I am also in a Slack group with Erik Dietrich author of Developer Hegemony also known as @daedtech right here in

Recently,  he discussed how much he disliked CVs

 Fun fact about me.

I have some kind of mental block that prevents me from reading resumes. 

No matter how hard I try, my eyes just glaze over almost immediately

I asked: why?

I think maybe the issue for me is that it feels like I'm reading something written by an unreliable narrator. 

When writing job descriptions, companies stretch the truth as far as they possibly can without (or with) technically lying.  Resumes are designed to do the same on the applicant side.  So I generally feel like I'm reading something that is frequently distorted or untrue, by design, and through no fault of the applicant, per se, since that's just the game.  Reading resumes thus feels like I'm reading the instruction manual for some jargon-heavy game I have no interest in playing, so why am I reading this?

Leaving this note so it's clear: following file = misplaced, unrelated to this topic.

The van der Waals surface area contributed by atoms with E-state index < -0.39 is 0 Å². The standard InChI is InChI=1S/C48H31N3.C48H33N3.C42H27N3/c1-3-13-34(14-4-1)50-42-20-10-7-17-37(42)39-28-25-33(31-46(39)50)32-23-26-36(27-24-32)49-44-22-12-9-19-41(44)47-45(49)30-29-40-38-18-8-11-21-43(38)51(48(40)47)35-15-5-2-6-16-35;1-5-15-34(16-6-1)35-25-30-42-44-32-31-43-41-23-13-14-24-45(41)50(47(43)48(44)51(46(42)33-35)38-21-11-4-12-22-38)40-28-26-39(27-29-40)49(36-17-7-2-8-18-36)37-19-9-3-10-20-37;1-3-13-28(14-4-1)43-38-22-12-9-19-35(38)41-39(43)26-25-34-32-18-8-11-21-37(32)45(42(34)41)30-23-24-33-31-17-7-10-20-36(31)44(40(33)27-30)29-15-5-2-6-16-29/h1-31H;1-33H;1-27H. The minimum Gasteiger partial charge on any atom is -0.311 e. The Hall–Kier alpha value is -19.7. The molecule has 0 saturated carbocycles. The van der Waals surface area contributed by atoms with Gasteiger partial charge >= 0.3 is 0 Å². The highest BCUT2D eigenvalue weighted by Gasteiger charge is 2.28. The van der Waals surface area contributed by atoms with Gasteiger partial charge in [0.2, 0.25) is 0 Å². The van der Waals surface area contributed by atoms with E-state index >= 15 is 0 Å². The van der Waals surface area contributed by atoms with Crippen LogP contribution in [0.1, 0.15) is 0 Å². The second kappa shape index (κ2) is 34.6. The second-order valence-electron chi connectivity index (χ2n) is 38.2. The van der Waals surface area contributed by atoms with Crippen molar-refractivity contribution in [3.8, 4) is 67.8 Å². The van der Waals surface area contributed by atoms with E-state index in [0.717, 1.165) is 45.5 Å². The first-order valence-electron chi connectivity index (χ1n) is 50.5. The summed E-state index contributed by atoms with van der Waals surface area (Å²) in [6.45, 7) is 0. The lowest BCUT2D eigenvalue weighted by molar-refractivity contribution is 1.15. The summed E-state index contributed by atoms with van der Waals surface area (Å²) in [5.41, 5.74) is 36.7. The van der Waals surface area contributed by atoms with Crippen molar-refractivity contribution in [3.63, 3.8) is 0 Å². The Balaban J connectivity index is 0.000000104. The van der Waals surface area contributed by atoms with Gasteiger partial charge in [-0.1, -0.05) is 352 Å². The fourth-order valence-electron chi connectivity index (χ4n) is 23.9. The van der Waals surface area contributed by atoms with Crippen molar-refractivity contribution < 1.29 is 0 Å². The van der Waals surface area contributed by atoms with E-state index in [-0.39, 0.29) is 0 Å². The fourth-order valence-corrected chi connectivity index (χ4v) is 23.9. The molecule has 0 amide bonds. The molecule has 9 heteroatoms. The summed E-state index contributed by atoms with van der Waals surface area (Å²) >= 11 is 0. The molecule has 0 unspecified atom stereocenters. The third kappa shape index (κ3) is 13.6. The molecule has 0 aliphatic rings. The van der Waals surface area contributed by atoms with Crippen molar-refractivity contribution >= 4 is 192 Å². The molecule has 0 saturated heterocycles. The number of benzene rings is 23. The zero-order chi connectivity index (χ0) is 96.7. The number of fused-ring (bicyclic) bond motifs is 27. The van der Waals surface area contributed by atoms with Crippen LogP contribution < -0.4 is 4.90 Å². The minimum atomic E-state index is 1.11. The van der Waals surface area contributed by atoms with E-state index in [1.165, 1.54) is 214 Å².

An assertion he backed up with this example:

"I have excellent communication skills." 

Like, what on Earth do I do with that claim as the reader?

How would he write his own CV then?

I don’t know, but the resume wouldn't be like "I have 5 years of CEO, 7 years of consulting," 

God I'm bored just typing this.

That struck a chord with me, because my experience writing on DEV is: if it’s feels boring to write, it will probably be boring to read.

But I had to wonder how he hires then:

I just give people work and, if that goes well, I give them more work.  It seems like the easiest way to see if a role is a fit is to have someone do it and see how it goes.  In terms of whether they're qualified, I generally just ask

I don’t know… doesn’t that sound too simple to possibly work?